Posting Date: July 2, 2012
KSU theatre students to perform in Morocco
Students connect to Moroccan culture through Jean Cocteau
By Alyssa Sellors
KSU theatre students rehearse "The Eiffel Tower Wedding Party"
Photo by Tracie L. Hinnant
Ten Kennesaw State University theatre and performance studies students will travel to Casablanca, Morocco in July to perform at the annual Fesitval International de Théåtre Universitaire de Casablanca sponsored by Hassan II Ben M'sik University. The production will be “The Eiffel Tower Wedding Party,” a surrealist farce by Jean Cocteau that is set on the first platform of the Eiffel Tower, where a photographer attempts to capture the perfect photo of a wedding party. Chaos ensues as unlikely creatures—an ostrich, a bathing beauty, a ravenous lion—escape from the camera each time the photographer tries to snap the shot.
Before the festival begins, program activities will include lectures on Moroccan and Islamic culture presented by Hassan II professors in Casablanca and an intercultural storytelling workshop focusing on oral histories and storytelling that joins the KSU students with Moroccan students from the university. During the festival, the students will participate in performance workshops and attend productions presented by troupes from many different countries. The trip will also include visits to cultural sites in Casablanca, Rabat and Marrakesh.
Co-directors Karen Robinson, associate professor, and Margaret Baldwin, lecturer in the theatre department, chose this play for their international audience because of the strong ties in Morocco to French culture and because the play is “highly physical and inventive,” says Robinson. “We think this will play well for an international audience that speaks many different languages.” “The Eiffel Tower Wedding Party” is a “playful and witty surrealist romp, with colorful and engaging action,” explains Robinson. “This piece represents the adventurous and imaginative range of performance genres that characterize the work of the KSU Department of Theatre and Performance Studies.”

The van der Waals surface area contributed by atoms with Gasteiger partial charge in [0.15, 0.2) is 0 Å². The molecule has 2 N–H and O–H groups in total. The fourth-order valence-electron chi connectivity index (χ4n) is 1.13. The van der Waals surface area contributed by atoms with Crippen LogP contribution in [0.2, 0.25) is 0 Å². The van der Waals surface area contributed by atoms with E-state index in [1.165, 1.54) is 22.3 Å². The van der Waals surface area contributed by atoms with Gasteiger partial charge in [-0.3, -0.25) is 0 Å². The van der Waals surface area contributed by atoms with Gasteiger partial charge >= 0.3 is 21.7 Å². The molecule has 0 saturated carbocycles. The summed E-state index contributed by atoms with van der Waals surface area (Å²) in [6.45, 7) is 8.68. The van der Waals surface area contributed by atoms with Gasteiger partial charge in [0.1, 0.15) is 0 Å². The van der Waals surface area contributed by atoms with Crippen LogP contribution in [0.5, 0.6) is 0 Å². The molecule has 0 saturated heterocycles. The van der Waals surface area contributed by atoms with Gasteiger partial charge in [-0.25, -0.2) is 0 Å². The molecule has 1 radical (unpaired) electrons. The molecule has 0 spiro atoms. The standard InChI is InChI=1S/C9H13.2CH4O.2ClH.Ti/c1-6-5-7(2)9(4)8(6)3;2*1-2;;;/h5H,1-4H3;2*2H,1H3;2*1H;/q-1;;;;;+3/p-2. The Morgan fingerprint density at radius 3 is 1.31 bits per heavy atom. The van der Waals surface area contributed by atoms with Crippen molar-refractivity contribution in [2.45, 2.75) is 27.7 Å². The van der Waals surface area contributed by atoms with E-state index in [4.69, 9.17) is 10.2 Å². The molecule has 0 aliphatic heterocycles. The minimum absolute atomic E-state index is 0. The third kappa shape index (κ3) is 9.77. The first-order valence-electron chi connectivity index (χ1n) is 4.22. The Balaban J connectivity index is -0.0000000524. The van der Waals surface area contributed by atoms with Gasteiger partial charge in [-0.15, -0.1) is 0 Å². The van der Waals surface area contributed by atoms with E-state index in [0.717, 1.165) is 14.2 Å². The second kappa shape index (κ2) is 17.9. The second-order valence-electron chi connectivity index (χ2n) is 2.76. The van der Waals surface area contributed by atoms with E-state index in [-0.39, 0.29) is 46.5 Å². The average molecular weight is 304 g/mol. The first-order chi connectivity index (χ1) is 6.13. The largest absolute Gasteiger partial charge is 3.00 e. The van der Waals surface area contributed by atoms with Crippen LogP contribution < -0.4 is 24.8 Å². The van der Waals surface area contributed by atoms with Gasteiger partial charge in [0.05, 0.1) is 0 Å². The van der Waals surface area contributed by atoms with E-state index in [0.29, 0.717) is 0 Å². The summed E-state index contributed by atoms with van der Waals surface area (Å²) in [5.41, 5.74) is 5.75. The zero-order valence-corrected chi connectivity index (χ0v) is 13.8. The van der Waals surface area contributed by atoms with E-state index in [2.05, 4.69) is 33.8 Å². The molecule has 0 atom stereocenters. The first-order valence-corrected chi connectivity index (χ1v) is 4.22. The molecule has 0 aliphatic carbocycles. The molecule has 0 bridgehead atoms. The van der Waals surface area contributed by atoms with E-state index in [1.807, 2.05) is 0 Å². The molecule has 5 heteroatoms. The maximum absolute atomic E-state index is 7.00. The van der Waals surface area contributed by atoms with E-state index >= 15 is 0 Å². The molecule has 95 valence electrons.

KSU students have performed this piece before in October of 2011, but this production features a different cast. While the actors are working with a fully translated version, they have put some of the original French back into this production, adding to the many challenges for the performance. “Performing for an audience that does not necessarily speak their language will nurture the actors' ability to perform with heightened clarity and dynamism, abilities that can carry over to their work in other contexts,” says Robinson.
Translating the play to a new audience, in a different context, along with the physical nature of this piece is a challenge for performers, but the students are looking forward to this international experience. Bringing her art overseas, theatre student Megan Jance sees the experience as a welcome opportunity to “prove the impact of theatre on people and other cultures.” Abbey Sanders agrees and appreciates theatre as a “collaboration between the actor and the audience.”
Students will benefit from this experience in a myriad of ways but beyond the preparation, planning and training, students will walk away with lifelong lessons. “I hope to come away with a greater understanding and appreciation for all people,” says Jance, “and as for my art, I hope to learn how to transmit what I wish to greater types of audiences to gain a new, outside perspective and a new sense of empathy.”
The trip will introduce students to people, ideas and values from all around the world. “I am looking forward,” says Sanders, “to coming home with the realization that no matter what language you speak, where you come from, or what religion you follow, acting is universal.”